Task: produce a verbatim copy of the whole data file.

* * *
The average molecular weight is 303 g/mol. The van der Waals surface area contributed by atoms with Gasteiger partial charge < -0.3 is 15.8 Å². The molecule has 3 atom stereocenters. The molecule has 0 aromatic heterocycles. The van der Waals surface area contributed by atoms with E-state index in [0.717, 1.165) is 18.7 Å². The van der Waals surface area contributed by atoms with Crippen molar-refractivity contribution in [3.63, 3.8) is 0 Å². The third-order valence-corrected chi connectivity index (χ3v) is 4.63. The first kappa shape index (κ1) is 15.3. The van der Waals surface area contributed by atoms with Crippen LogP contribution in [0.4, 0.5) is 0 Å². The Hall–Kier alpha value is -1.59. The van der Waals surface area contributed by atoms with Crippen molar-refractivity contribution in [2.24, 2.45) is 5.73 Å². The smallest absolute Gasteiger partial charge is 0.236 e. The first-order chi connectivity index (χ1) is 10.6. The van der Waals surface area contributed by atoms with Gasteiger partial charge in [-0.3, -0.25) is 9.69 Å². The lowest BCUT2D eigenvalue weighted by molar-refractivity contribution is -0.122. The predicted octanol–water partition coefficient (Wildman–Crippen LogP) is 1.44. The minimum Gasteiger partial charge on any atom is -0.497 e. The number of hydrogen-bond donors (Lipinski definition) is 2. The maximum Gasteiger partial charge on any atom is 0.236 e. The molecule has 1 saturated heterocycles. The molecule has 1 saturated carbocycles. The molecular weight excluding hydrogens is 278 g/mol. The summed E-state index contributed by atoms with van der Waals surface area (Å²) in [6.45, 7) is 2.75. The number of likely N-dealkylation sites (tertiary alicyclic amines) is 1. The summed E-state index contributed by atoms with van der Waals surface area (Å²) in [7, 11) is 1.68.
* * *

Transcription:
The average molecular weight is 303 g/mol. The van der Waals surface area contributed by atoms with Gasteiger partial charge < -0.3 is 15.8 Å². The molecule has 3 atom stereocenters. The molecule has 0 aromatic heterocycles. The van der Waals surface area contributed by atoms with E-state index in [0.717, 1.165) is 18.7 Å². The van der Waals surface area contributed by atoms with Crippen molar-refractivity contribution in [3.63, 3.8) is 0 Å². The third-order valence-corrected chi connectivity index (χ3v) is 4.63. The first kappa shape index (κ1) is 15.3. The van der Waals surface area contributed by atoms with Crippen LogP contribution in [0.4, 0.5) is 0 Å². The Hall–Kier alpha value is -1.59. The van der Waals surface area contributed by atoms with Crippen molar-refractivity contribution in [2.24, 2.45) is 5.73 Å². The smallest absolute Gasteiger partial charge is 0.236 e. The first-order chi connectivity index (χ1) is 10.6. The van der Waals surface area contributed by atoms with Gasteiger partial charge in [-0.3, -0.25) is 9.69 Å². The lowest BCUT2D eigenvalue weighted by molar-refractivity contribution is -0.122. The predicted octanol–water partition coefficient (Wildman–Crippen LogP) is 1.44. The minimum Gasteiger partial charge on any atom is -0.497 e. The number of hydrogen-bond donors (Lipinski definition) is 2. The maximum Gasteiger partial charge on any atom is 0.236 e. The molecule has 1 saturated heterocycles. The molecule has 1 saturated carbocycles. The molecular weight excluding hydrogens is 278 g/mol. The summed E-state index contributed by atoms with van der Waals surface area (Å²) in [6.45, 7) is 2.75. The number of likely N-dealkylation sites (tertiary alicyclic amines) is 1. The summed E-state index contributed by atoms with van der Waals surface area (Å²) in [7, 11) is 1.68.